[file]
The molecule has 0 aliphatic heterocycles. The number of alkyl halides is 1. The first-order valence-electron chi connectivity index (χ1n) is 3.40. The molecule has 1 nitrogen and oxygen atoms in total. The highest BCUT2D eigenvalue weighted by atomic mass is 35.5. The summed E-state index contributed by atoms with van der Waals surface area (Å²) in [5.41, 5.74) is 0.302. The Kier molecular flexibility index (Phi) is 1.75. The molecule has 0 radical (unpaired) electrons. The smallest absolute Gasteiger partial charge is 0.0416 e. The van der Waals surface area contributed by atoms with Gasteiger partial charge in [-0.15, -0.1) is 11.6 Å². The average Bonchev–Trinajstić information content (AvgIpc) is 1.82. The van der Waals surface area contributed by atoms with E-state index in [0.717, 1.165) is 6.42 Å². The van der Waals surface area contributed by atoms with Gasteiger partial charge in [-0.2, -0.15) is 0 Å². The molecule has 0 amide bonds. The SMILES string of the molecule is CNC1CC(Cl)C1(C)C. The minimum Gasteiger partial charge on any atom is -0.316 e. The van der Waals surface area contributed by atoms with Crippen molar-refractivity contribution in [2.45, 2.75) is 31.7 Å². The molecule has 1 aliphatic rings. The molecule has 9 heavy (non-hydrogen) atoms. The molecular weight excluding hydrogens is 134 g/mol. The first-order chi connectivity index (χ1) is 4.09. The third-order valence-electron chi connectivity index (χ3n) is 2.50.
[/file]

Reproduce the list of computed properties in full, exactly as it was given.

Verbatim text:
The molecule has 0 aliphatic heterocycles. The number of alkyl halides is 1. The first-order valence-electron chi connectivity index (χ1n) is 3.40. The molecule has 1 nitrogen and oxygen atoms in total. The highest BCUT2D eigenvalue weighted by atomic mass is 35.5. The summed E-state index contributed by atoms with van der Waals surface area (Å²) in [5.41, 5.74) is 0.302. The Kier molecular flexibility index (Phi) is 1.75. The molecule has 0 radical (unpaired) electrons. The smallest absolute Gasteiger partial charge is 0.0416 e. The van der Waals surface area contributed by atoms with Gasteiger partial charge in [-0.15, -0.1) is 11.6 Å². The average Bonchev–Trinajstić information content (AvgIpc) is 1.82. The van der Waals surface area contributed by atoms with E-state index in [0.717, 1.165) is 6.42 Å². The van der Waals surface area contributed by atoms with Gasteiger partial charge in [-0.2, -0.15) is 0 Å². The molecule has 0 amide bonds. The SMILES string of the molecule is CNC1CC(Cl)C1(C)C. The minimum Gasteiger partial charge on any atom is -0.316 e. The van der Waals surface area contributed by atoms with Crippen molar-refractivity contribution in [2.45, 2.75) is 31.7 Å². The molecule has 1 aliphatic rings. The molecule has 9 heavy (non-hydrogen) atoms. The molecular weight excluding hydrogens is 134 g/mol. The first-order chi connectivity index (χ1) is 4.09. The third-order valence-electron chi connectivity index (χ3n) is 2.50.